Azure worker role as a service

Premise

Hello rock stars, ready to try something crazy? Ok, here you go. We know that Azure worker roles are meant to perform long running, background tasks. E.g. the most popular implementation pattern is that the frontend website/service accepts the requests and then worker role that is running in a separate process goes through the requests in an asynchronous fashion. Very powerful approach, especially since you can just scale-out and yank though millions of requests coming in. 

One important point to note here though is – worker roles do not have IIS. They can have endpoints, but they do not have IIS (or hosted web core for that matter). This means- though you can have endpoints but you can not really have IIS hosted services in the worker roles. You need to self host them.

Another angle that bothers many is worker role’s testability. As far as testing worker role as a white-box, you can just use the worker role dll/code and use hooks and mocks to test it as a unit. But there is a no real easy story to test worker role as the black box from outside.

Breaking Shackles

Here I am making a proposition to host the worker role code as a service, which then can be invoked from outside in a request-response manner. Again, this is little crazy, out-of-the-box approach so weigh it carefully and use it if it fits your bill.

Defining input endpoint

Azure worker roles can have internal or input endpoints. To make it simple – input endpoints are exposed externally while internal endpoints are not. More about internal and inputs endpoints for some other post (or you can Google for it). In this scenario – since we want to expose the worker role code to be invoked from outside we are going with an input endpoint.

As you can see below a new input http endpoint has been created which would use the port 80.

image

Self hosting service

Now that we have an endpoint, we can host the service using it. Going back to the worker role phenomenon we discussed above – worker roles do not contain IIS. So we need to host this http service without IIS. While I was thinking about it (and believe me there are many ways of doing it), the cleanest approach that came across was to use OWIN or what we refer to as Katana in the Microsoft world. Katana is probably the simplest, light-weight way to self-host a http service. Again, I am not going in much of Katana details here.

Go ahead and pull these nuget packages in your worker role project

As you can see in the code snippet below – we are using the endpoint (Name : Endpoint1) that we created in the above step. Best place to write code to self-host the service is in worker role’s OnStart() method that gets executed as the first thing after the deployment. We are hosting a basic ASP.NET Web API style REST service using Katana.

public class WorkerRole : RoleEntryPoint { public override bool OnStart() { var endpoint = RoleEnvironment.CurrentRoleInstance.InstanceEndpoints["Endpoint1"]; var baseUri = String.Format("{0}://{1}", endpoint.Protocol, endpoint.IPEndpoint); WebApp.Start<KatanaStartup>(new StartOptions(baseUri)); return base.OnStart(); } } public class KatanaStartup { public void Configuration(IAppBuilder app) { var conifiguration = new HttpConfiguration();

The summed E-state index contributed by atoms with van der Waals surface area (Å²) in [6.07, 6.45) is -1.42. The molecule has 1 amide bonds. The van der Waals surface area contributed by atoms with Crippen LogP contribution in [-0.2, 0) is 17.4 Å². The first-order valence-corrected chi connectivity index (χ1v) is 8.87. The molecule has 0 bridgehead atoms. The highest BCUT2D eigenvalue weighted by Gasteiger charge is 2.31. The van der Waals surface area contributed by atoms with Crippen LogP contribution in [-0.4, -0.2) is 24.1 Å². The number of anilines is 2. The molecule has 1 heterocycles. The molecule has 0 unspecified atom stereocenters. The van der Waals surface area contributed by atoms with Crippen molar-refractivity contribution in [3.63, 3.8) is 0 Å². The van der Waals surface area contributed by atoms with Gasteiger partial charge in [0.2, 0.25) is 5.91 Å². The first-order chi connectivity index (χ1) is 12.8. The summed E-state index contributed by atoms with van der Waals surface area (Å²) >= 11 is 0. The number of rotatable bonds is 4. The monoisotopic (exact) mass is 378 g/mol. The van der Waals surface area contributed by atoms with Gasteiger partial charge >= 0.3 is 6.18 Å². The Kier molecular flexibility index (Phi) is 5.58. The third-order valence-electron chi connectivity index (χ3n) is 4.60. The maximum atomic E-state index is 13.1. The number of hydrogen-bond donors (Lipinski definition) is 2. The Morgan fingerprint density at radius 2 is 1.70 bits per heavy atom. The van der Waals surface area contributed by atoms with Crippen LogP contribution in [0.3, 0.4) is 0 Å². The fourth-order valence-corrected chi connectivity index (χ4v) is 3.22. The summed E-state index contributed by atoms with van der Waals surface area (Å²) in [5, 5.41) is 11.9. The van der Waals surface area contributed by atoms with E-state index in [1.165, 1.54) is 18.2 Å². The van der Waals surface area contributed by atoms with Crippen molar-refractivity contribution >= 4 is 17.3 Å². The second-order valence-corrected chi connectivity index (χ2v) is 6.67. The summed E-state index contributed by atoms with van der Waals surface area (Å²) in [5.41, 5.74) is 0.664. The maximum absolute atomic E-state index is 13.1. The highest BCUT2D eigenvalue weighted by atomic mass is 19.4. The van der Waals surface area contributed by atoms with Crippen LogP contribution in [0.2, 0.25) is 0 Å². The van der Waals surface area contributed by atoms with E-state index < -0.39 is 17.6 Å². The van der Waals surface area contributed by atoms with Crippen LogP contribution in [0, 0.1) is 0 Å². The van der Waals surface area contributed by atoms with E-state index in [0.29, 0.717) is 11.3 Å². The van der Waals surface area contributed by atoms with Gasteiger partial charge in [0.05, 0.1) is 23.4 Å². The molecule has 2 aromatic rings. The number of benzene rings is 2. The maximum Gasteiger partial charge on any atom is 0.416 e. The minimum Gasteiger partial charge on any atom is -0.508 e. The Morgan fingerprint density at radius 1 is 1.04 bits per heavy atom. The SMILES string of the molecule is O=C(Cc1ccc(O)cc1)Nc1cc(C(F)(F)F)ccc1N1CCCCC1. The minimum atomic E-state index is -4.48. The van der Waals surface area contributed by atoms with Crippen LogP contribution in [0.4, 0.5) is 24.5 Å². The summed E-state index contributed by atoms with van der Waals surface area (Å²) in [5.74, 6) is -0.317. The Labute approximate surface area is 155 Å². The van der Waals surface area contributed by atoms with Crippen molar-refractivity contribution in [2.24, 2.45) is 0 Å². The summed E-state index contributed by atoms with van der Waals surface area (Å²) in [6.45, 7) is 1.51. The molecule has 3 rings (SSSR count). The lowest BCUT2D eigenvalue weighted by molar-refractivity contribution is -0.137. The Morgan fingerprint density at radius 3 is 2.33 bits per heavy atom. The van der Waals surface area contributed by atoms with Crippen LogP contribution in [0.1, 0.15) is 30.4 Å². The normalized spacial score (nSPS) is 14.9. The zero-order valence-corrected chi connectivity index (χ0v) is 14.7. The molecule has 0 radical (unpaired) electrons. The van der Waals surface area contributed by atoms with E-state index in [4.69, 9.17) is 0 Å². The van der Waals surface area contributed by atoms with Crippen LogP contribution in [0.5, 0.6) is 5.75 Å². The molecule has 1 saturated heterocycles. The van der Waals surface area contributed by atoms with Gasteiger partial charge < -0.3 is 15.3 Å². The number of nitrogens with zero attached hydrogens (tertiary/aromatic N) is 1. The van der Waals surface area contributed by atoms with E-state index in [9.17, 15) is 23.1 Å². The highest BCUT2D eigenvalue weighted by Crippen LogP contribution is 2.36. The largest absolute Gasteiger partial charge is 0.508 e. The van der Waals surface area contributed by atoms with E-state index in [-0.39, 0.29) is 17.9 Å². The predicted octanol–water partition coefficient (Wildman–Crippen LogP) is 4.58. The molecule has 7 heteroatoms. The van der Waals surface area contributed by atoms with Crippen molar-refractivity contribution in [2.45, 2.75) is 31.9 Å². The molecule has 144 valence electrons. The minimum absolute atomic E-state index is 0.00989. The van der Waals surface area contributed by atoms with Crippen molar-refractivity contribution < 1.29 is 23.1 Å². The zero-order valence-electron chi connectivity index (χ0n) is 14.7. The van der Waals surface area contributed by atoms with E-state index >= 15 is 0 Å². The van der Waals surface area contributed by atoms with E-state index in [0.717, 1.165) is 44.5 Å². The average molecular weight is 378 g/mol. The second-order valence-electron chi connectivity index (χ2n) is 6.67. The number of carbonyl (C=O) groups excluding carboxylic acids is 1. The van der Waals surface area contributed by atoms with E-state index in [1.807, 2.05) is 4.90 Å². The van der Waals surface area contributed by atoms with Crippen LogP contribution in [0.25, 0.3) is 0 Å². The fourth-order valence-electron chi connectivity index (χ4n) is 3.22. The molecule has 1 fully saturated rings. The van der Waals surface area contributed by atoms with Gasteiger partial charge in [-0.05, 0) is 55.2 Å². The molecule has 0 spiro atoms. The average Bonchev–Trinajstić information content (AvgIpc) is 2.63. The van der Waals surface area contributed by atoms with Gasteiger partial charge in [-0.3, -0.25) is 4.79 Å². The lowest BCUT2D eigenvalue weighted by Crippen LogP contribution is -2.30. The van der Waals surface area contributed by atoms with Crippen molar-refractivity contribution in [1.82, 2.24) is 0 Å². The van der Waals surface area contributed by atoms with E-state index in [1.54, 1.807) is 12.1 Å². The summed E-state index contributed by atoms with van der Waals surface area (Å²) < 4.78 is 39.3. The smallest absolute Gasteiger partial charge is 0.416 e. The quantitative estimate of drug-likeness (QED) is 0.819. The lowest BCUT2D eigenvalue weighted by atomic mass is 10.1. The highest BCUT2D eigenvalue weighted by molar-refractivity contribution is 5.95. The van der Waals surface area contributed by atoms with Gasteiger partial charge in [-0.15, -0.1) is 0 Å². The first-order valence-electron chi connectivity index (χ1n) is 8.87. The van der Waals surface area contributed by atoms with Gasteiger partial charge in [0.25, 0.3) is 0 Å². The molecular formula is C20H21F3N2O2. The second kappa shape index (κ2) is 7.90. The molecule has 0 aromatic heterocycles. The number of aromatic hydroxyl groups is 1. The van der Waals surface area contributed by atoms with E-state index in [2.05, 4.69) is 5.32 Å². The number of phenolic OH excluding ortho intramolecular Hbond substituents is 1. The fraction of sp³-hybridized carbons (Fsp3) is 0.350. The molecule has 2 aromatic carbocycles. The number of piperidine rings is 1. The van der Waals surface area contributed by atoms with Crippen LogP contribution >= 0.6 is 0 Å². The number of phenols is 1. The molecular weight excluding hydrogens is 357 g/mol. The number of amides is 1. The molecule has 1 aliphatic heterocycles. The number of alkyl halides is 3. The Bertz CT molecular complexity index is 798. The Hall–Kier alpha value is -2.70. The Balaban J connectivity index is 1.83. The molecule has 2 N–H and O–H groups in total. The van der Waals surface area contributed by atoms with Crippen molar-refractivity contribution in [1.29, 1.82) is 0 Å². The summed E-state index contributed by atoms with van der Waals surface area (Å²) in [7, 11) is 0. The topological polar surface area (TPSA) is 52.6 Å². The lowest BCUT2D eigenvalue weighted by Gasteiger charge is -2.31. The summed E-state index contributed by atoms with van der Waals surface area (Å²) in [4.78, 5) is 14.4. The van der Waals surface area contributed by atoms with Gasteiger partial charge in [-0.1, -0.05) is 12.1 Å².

conifiguration.Routes.MapHttpRoute("Default", "{controller}/{id}",

new { id = RouteParameter.Optional }); app.UseWebApi(conifiguration); } }

Once the service is hosted, it’s just matter matter of defining the controller that matches the URI template defined in the service host. Here is how my basic controller looks like:

///

/// Actual Worker Role code that's getting called in WorkerRole Run() /// public class Processor { public bool Process(int value) { return true; } } /// /// Service controller implementation that invokes actual worker role code /// public class ProcessorController : ApiController { public HttpResponseMessage Get() { try { var flag = new Processor().Process(12); } catch (Exception ex) { return new HttpResponseMessage() { Content = new StringContent(ex.Message + ex.StackTrace) }; } return new HttpResponseMessage() { Content = new StringContent("Success!") }; } } }

As shown in the above code snippet – Processor class encapsulates actual worker role logic that gets executed every time worker role’s Run() method is called. ProcessorController (forgive me about naming it ProcessorController 🙂 ) is the class that gets instantiated and invoked by the OWIN hosted service. This class is nothing but a pass-through piece that ultimately invokes the actual worker role code. Here I have shown a basic Get implementation where in exception cases we are responding with exception details and a dummy string in case of success. You are encouraged to be creative and implement the best REST service patterns and practices or pass parameters using the Post implementation.

Using service for testing

Go ahead and host it in Azure or in the local emulator. Try accessing using:

Now that the service is hosted, it can be invoked from outside to perform the black box testing as we were planning.

PS : Here I haven’t given much thought to the endpoint security. I know it is pristine important, but that’s not the focus of this post.    

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